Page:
We’ve blogged about professional legal translation and court interpreting services for international law cases. Depending on the jurisdiction chosen in the Choice of Law Clause, other parts of the contract will vary in accordance to the laws of the chosen jurisdiction. However, several other clauses should always be included in an international contract, including an arbitration clause.
When dealing with an international contract dispute, opting for arbitration over the court room is usually a better option. For starters, trying to operate in a foreign court – with foreign language translation and interpretation requirements and new procedures – is difficult.
Arbitrations, on the other hand, are governed universally by the Convention on the Recognition and Enforcement of Foreign Arbitral Awards. For example, if in court you win a judgment, there is little stopping the other party from simply returning to their home country without compensating you. Foreign judgments are difficult to enforce. But, under the Convention, judgments handed down by arbitrators are enforceable across borders. In addition to including an arbitration clause, you should also include an arbitration process clause. This clause ensures not only what specific disputes will be subject to arbitration, but how the process will proceed – including how to choose an arbitrator, the language of the arbitration and how foreign language translations will be handled.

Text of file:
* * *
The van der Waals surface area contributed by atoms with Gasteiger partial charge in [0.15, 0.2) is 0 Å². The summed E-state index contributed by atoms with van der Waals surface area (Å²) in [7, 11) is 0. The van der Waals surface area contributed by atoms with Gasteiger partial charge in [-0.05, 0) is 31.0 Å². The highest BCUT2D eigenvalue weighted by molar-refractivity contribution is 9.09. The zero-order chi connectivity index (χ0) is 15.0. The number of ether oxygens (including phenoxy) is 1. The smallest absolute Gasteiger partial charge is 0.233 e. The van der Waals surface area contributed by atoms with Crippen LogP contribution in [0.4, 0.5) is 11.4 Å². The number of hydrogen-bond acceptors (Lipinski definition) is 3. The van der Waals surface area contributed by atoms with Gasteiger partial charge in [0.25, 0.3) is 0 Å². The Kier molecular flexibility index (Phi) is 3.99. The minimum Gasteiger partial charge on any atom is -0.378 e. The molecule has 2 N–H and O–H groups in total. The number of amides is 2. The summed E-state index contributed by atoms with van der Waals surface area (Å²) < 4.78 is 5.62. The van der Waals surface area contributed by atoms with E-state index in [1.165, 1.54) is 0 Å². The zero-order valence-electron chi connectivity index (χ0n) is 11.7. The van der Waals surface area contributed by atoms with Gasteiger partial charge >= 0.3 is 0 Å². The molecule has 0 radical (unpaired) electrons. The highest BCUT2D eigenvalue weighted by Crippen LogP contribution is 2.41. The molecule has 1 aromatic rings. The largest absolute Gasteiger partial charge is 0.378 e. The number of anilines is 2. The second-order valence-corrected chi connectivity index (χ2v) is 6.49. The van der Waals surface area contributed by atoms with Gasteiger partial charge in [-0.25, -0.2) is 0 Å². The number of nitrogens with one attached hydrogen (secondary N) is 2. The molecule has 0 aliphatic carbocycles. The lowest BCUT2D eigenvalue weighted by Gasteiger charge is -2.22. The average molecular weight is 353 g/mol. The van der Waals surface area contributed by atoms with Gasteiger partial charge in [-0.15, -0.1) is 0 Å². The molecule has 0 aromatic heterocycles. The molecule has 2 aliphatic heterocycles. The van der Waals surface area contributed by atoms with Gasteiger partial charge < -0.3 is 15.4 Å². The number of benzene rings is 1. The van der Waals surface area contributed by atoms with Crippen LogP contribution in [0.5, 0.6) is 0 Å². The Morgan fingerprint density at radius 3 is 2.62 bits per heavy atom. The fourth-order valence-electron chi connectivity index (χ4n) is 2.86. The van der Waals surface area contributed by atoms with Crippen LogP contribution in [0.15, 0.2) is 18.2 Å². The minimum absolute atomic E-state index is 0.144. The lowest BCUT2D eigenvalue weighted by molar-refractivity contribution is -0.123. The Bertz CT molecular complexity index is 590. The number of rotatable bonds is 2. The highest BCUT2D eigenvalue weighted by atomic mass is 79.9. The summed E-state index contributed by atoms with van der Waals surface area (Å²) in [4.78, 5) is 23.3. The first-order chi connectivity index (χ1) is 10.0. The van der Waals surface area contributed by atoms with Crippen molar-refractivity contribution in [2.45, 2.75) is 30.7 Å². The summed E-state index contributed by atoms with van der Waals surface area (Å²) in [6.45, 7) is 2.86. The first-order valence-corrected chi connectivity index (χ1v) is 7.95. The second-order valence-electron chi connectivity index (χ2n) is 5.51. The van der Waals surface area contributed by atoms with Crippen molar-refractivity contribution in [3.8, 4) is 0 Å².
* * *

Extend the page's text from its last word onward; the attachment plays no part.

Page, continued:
Up Next: Legal Translation, Drafting an International Contract and Choice of Law